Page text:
This checklist describes the forms joint ventures can take in the Islamic world, including mudarabah and musharakah.
Joint ventures and partnerships in the Islamic world can take a variety of forms, as described below.
Mudarabah (Profit Sharing)
This is an arrangement whereby a capital provider (rabb-ul-maal) provides capital to an entrepreneur (mudarib), who uses the capital for a business activity. Any profits that accrue will be shared between the capital provider and the entrepreneur according to an agreed ratio, while losses are borne solely by the capital provider. This is because the mudarib is considered to have lost the time and hard work he or she has invested in the partnership. However, if the mudarib has not worked with due diligence and is guilty of negligence or dishonesty, he or she will be liable for the loss caused by his or her negligence or misconduct. The capital provider has no right to participate in the management of the business, which is carried out by the mudarib only. The liability of the rabb-ul-maal is limited to his or her investment, unless he or she has allowed the mudarib to incur debts on his or her behalf. In addition, any goods purchased by the mudarib are solely owned by the rabb-ul-maal, and the mudarib can earn his or her share of the profit only if he or she sells the goods at a profit.
There Are Two Types of Mudarabah
The rabb-ul-maal may specify a business in which to invest, in which case the mudarib is restricted to this business. This is called restricted mudarabah, or al-mudarabah al-muqayyadah.
If the rabb-ul-maal does not specify a particular business in which he or she wishes to invest, the mudarabah is considered unrestricted, or al-mudarabah al-mutalaqah.
The two parties agree on how the profits are to be distributed. The amount of profit given to either of the parties must be independent of the capital amount, and dependent solely on the actual profit generated by the commercial enterprise. It cannot be calculated as a percentage of the capital invested in the business, as that would be considered a fixed return, or interest. Neither can the profit be given as a lump sum, since this would constitute interest. Thus, the share of the profit that either party receives must be based upon the actual profit earned by the enterprise. Shariah does not restrict or specify proportions to be distributed between the parties, leaving it to the judgment of the two parties.
The mudarabah contract can be terminated by either of the parties at any time as long as notice, as specified in the contract, is given to the other party. However, there are some differences of opinion between Islamic scholars regarding other aspects of termination. Some believe that a maximum term of the mudarabah contract can be set, and the contract is terminated automatically thereafter. However, others believe that no term restriction can be added to the mudarabah contract.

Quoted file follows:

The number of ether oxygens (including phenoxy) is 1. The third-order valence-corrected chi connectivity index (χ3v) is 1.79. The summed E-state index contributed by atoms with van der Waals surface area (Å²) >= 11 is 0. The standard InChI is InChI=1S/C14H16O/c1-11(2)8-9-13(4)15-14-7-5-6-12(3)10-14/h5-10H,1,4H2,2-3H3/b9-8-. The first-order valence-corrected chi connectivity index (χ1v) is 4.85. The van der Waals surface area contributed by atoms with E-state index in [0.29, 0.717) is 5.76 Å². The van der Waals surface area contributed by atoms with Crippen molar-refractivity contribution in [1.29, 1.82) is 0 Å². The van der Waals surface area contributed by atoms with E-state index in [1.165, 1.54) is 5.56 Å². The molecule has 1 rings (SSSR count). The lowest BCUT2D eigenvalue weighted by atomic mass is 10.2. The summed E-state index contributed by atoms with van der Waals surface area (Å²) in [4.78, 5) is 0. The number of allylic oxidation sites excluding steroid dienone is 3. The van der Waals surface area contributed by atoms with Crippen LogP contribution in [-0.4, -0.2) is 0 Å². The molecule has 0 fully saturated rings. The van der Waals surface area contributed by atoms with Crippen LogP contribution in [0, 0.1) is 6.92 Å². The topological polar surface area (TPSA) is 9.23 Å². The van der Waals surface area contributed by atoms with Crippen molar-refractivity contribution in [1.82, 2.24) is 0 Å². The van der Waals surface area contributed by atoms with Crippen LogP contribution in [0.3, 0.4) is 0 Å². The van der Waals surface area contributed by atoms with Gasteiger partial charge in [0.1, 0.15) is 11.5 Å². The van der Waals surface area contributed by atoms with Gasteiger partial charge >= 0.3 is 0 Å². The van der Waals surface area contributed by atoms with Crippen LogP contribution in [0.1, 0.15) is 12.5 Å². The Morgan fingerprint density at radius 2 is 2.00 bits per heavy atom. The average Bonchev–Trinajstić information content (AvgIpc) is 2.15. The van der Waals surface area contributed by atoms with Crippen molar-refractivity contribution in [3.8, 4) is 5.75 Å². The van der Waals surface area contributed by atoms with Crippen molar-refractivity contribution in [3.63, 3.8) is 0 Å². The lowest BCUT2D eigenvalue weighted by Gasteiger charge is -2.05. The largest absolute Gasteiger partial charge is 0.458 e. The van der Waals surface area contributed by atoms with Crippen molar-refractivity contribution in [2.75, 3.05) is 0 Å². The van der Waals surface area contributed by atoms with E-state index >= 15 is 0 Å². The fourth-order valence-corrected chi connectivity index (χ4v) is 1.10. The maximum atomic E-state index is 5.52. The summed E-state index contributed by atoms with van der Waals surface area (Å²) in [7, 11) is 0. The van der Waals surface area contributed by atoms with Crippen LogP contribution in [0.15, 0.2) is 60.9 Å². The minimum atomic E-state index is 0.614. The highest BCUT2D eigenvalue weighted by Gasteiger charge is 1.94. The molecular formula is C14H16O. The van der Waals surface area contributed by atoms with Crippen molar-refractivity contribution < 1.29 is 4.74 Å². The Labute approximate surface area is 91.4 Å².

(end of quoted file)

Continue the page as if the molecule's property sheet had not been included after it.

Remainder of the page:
Musharakah (Joint Venture)
This concept is normally applied to business partnerships or joint ventures, and is used instead of interest-bearing loans. The profits made are shared in an agreed ratio, while losses incurred are divided based on the equity participation ratio. The main difference between musharakah and mudarabah in terms of investment is that in musharakah it comes from all the partners, while in mudarabah, the investment is the sole responsibility of the rabb-ul-maal. In addition, and unlike mudarabah, in musharakah, all the partners can participate in the management of the business and can work for it. Furthermore, all the partners in musharakah share in the loss based on the ratio of their investment.
Partners in musharakah are also exposed to unlimited liability. Thus, if a business is liquidated and the liabilities exceed its assets, all the exceeding liabilities are borne (on a pro rata basis) by all the partners. The only exception is if the partners have agreed that no partner shall incur any debt during the course of business, and that any excess liabilities will be the responsibility of the partner who has incurred a debt on the business.
All the assets of the musharakah are jointly owned by all of the partners according to the proportion of their respective investment.
These partnerships are shariah-compliant. Musharakah, for example, allows the financier to achieve a return in the form of a portion of the actual profits earned, instead of charging interest as a creditor, which is banned by shariah.
The two different types of joint ventures should ensure that the individual needs of financiers and clients can be met.
The partnerships can be more cumbersome than some simplified arrangements available in non-Islamic countries.
Mudarabah tends to attract more risky projects and provides an incentive to the project manager to understate profits.
Companies seek to minimize the cost of funding and so may be reluctant to enter into musharakah financing. They may prefer a fixed-rate type product such as murabahah.
Explore all of the options available to ascertain which form of joint venture is best suited to your needs.
Carry out counterparty and credit checks as one would under a non-Islamic arrangement.
Dos and Don’ts
Take legal advice before entering into any arrangement.
Make sure you sign a legally binding contract before carrying out any transactions or activities.
Don’t forget that it takes time and effort to build the right relationship and that partnering with another business can prove challenging.
Don’t assume that the objectives of the venture are 100% clear and have been communicated to everyone involved.